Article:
The terror attack against Israeli civilians in Tel Aviv shows just how convoluted the conflict is. Israelis and Palestinians are equally responsible, says political scientist Sylke Tempel.
DW: Ms. Tempel, there’s been another terror attack in Israel. What do you see as the background?
Sylke Tempel: We don’t know yet who exactly the attackers are or whether they were in someway organized. That hasn’t always been the case in recent instances. The larger background is, of course, what’s seen as the fight against the occupation. Meanwhile, Israel has granted more entry permits due to Ramadan than at any time before. There are many motives to consider: the struggle against the occupation, the dream of becoming a hero, even personal troubles could have played a role – recently that has often been the case. The attackers could have also been blackmailed. This, too, has been a factor. Experiences at checkpoints, where people are treated poorly, could have played a role, as well. Most notable, however, is that two people were successful in getting weapons across the border into Israel.
How do you judge the capabilities and willingness of both governments — both Israel and the Palestinian Authority — to deal with the challenge of terrorism?
Terrorism affects both sides. In the Palestinian Territories under Mahmoud Abbas, the concern is that some of the fighters could have jihadi aspirations. That would be a threat to the Palestinian Authority itself. Therefore, cooperation with Israel in this respect is relatively close.
At the same time, someone who opens fire on passers-by in a café in Israel isn’t viewed as a terrorist, but celebrated as a hero and fighter in the resistance to occupation. That sentiment is there, and the Palestinian Authority is hesitant to act against it.
It’s striking how restrained the Israeli government has recently shown itself to be. In the last months we’ve seen attacks carried out not by Hamas or another militant group, but by individuals. As far as negotiations, at the moment I don’t see anything that could start them up again.
What role might have Israel’s West Bank settlement policy played in this or other recent attacks?
I’ve never been able to make any rhyme or reason of settlement policy. It seems completely nonsensical to me. The foundational concept of Zionism was to have a secular state; religious intentions had no place in the state’s founding. The single priority was that Jews would be the majority in the new political system. Simply pragmatically speaking, the settlement policy is flawed: It only consumes resources, especially if parts of the settlements are at some point evacuated. However, the settlements are not the main obstacle to a peace agreement.
What is then?
A state that is demographically Jewish and a democracy cannot function along with the occupation of the West Bank. Yet the settlers have managed to accomplish something that’s been long underestimated: their political power is far greater than their actual numbers. They’ve successfully projected an image of being the new pioneers, but that is just not the case. And they’ve redirected attention from the problems they’ve created onto the conduct of the Palestinians. Israelis therefore face a fundamental question: do they want to rule over territory to keep control of holy sites such as Hebron? Or do they want a functioning state with a Jewish majority?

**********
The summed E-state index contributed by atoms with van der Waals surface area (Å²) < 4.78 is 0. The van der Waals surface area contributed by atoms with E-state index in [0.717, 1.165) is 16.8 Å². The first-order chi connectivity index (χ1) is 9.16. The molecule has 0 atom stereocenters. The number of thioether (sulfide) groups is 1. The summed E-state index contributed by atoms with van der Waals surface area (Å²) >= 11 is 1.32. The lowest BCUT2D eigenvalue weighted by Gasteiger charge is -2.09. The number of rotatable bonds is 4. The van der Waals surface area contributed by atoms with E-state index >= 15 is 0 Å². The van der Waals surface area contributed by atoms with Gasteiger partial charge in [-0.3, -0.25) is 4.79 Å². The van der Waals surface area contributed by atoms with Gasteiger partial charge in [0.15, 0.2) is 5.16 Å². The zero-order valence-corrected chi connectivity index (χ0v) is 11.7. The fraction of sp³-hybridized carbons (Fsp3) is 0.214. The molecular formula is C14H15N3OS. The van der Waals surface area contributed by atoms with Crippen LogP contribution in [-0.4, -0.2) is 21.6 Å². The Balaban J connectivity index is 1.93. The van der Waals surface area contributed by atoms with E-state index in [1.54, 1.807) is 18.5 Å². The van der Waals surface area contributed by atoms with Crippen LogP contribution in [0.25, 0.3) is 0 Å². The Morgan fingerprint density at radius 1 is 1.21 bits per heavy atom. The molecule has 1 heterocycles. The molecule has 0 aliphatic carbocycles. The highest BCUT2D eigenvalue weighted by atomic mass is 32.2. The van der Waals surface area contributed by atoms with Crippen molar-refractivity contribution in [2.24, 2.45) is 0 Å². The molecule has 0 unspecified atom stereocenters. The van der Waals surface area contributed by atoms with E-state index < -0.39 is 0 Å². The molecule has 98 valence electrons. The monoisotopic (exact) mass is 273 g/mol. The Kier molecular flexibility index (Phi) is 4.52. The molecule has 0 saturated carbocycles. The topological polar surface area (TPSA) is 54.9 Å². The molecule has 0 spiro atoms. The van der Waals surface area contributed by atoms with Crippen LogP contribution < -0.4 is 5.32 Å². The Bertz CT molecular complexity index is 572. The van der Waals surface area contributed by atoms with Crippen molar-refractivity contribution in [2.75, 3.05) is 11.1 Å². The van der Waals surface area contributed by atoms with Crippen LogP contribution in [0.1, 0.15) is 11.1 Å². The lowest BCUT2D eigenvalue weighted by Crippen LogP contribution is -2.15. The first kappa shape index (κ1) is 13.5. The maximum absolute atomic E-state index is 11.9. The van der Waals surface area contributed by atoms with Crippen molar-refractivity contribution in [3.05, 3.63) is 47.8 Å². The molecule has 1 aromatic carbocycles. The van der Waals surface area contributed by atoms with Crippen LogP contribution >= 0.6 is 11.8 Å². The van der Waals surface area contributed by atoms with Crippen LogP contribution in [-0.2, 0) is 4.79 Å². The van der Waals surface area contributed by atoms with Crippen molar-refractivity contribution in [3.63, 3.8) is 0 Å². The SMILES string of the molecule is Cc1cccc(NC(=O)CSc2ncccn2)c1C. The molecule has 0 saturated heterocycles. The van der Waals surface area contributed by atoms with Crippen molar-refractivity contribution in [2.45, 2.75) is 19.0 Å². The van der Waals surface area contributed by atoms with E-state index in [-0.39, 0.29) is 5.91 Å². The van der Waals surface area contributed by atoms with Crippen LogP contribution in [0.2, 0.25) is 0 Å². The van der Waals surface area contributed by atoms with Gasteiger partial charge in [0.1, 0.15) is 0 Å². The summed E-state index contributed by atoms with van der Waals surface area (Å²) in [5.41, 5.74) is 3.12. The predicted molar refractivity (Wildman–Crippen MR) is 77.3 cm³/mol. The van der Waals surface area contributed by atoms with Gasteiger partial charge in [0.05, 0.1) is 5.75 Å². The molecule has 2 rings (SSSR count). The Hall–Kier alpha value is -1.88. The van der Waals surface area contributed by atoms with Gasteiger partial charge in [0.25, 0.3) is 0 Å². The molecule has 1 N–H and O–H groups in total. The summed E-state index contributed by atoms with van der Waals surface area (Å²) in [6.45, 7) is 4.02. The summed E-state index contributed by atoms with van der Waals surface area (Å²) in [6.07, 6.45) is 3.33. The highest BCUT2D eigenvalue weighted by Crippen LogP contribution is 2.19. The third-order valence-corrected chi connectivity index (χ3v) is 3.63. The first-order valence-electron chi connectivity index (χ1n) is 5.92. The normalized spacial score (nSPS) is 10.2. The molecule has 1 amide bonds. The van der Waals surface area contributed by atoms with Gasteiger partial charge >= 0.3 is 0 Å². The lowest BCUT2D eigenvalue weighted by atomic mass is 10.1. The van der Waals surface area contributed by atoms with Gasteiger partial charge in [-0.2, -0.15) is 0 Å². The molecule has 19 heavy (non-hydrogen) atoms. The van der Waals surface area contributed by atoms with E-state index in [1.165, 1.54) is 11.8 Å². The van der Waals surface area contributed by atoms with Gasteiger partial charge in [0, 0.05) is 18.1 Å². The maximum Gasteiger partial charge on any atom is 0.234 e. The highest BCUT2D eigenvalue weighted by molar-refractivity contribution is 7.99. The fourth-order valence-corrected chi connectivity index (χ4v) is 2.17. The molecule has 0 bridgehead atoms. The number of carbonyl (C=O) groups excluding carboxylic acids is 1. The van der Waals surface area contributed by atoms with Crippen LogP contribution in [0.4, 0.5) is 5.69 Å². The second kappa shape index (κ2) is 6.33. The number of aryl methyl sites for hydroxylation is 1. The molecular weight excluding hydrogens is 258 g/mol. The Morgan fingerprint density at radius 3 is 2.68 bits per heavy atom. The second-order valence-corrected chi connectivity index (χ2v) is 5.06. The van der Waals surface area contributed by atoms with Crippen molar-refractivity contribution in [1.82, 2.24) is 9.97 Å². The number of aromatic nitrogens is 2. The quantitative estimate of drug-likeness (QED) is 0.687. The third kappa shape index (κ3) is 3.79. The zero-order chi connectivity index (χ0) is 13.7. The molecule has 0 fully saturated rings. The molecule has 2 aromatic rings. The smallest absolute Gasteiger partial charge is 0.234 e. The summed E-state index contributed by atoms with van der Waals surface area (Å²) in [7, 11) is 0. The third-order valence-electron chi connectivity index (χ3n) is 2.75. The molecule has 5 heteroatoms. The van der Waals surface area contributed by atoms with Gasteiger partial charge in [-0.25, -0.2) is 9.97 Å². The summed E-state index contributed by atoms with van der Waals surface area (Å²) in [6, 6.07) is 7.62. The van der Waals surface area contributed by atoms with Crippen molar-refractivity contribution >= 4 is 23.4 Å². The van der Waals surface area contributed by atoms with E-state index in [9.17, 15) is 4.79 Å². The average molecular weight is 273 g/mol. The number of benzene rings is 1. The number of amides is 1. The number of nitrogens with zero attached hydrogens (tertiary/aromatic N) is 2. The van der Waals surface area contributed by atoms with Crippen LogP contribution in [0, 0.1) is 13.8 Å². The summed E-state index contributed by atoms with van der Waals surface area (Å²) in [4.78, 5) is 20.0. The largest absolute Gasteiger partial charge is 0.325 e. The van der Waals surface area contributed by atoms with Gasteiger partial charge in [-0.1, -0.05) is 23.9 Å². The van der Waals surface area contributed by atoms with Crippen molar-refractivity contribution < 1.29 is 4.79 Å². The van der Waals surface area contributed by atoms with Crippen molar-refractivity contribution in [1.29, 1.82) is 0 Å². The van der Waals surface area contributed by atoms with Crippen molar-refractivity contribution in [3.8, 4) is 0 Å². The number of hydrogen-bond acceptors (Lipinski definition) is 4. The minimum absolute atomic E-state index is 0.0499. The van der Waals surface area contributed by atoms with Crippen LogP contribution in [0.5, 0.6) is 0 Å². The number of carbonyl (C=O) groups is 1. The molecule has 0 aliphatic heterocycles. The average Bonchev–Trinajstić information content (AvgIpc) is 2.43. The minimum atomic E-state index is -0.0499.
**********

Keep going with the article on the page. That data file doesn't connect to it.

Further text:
Where do you see problems on the Palestinian side?
For a long time now, there’s been no answer on the Palestinian side as to what concessions they are willing to make. Many Palestinians see claiming only the West Bank and Gaza Strip — and not all of what was British Mandatory Palestine — as a concession in itself. But even when dealing just with the West Bank and Gaza, some Palestinians wouldn’t accept a land loss of even 1 or 2 percent in any land swap. So the decision comes down to a sustainable state on one hand and the demand for reparations on the other.
What role do you see the Israeli military playing? It has repeatedly exercised restraint.
The military is one of the highest institutions in Israel, with a high moral standing attached to it. Israeli military leadership isn’t particularly happy with the recent nationalistic tilt. This is also in regards to the handling of Israel’s Arab citizens, precisely when many of them are prepared to do civil service. The proponents of withdrawing from the West Bank come largely from the military – Ehud Barak or Yitzhak Rabin spring to mind. The peace movement itself grew out of the military. More than a few from the military establishment are of the opinion that a withdrawal from the West Bank wouldn’t put Israel in a strategically worse position.
In light of all this, how do you see Avigdor Lieberman’s appointment as new Defense Minister?
The appointment comes in the wake of public comments by high-level military officials about Israel’s nationalist leanings. Shortly thereafter, Prime Minister Netanyahu put someone above them who not only lacks the requisite competence – this was already evident when he served as foreign minister – but is a right-wing hardliner. This can only be seen as a further attempt by Benjamin Netanyahu to rid distinguished institutions comprising Israeli democracy of their considerable independence. The serious damage this inflicts on a democratic state is obvious.
Sylke Tempel is a German journalist and author. Since 2008, she has been editor-in-chief of the magazine, “Internationale Politik.”